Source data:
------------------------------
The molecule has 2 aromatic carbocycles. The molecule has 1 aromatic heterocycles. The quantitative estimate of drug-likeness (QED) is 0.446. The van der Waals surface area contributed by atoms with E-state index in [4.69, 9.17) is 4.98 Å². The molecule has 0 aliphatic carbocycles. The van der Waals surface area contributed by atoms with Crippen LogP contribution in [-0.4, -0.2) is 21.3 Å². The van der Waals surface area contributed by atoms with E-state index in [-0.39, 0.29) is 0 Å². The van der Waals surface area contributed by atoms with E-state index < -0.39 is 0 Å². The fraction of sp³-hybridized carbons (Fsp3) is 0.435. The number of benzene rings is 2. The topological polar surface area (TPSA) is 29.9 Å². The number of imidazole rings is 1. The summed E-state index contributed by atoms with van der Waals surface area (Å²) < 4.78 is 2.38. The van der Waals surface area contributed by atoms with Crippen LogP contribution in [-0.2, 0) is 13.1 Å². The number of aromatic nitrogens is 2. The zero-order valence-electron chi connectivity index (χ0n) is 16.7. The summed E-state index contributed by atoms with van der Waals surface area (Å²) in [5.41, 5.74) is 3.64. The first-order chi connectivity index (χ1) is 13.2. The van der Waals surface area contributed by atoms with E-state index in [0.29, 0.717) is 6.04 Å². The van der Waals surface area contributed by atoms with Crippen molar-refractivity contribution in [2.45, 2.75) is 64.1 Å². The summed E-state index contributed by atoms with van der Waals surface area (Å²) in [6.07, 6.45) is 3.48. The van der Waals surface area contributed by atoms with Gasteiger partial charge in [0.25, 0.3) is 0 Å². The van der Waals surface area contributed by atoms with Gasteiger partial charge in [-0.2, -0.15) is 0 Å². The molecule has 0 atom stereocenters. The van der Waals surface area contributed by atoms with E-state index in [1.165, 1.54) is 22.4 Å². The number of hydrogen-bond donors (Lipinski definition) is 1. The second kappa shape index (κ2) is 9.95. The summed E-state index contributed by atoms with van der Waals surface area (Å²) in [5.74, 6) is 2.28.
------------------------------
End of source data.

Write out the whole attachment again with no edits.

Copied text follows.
The molecule has 2 aromatic carbocycles. The molecule has 1 aromatic heterocycles. The quantitative estimate of drug-likeness (QED) is 0.446. The van der Waals surface area contributed by atoms with E-state index in [4.69, 9.17) is 4.98 Å². The molecule has 0 aliphatic carbocycles. The van der Waals surface area contributed by atoms with Crippen LogP contribution in [-0.4, -0.2) is 21.3 Å². The van der Waals surface area contributed by atoms with E-state index in [-0.39, 0.29) is 0 Å². The van der Waals surface area contributed by atoms with E-state index < -0.39 is 0 Å². The fraction of sp³-hybridized carbons (Fsp3) is 0.435. The number of benzene rings is 2. The topological polar surface area (TPSA) is 29.9 Å². The number of imidazole rings is 1. The summed E-state index contributed by atoms with van der Waals surface area (Å²) < 4.78 is 2.38. The van der Waals surface area contributed by atoms with Crippen LogP contribution in [-0.2, 0) is 13.1 Å². The number of aromatic nitrogens is 2. The zero-order valence-electron chi connectivity index (χ0n) is 16.7. The summed E-state index contributed by atoms with van der Waals surface area (Å²) in [5.41, 5.74) is 3.64. The first-order chi connectivity index (χ1) is 13.2. The van der Waals surface area contributed by atoms with E-state index in [0.29, 0.717) is 6.04 Å². The van der Waals surface area contributed by atoms with Crippen molar-refractivity contribution in [2.45, 2.75) is 64.1 Å². The summed E-state index contributed by atoms with van der Waals surface area (Å²) in [6.07, 6.45) is 3.48. The van der Waals surface area contributed by atoms with Gasteiger partial charge in [0.25, 0.3) is 0 Å². The van der Waals surface area contributed by atoms with Gasteiger partial charge in [-0.2, -0.15) is 0 Å². The molecule has 0 atom stereocenters. The van der Waals surface area contributed by atoms with E-state index in [1.165, 1.54) is 22.4 Å². The number of hydrogen-bond donors (Lipinski definition) is 1. The second kappa shape index (κ2) is 9.95. The summed E-state index contributed by atoms with van der Waals surface area (Å²) in [5.74, 6) is 2.28.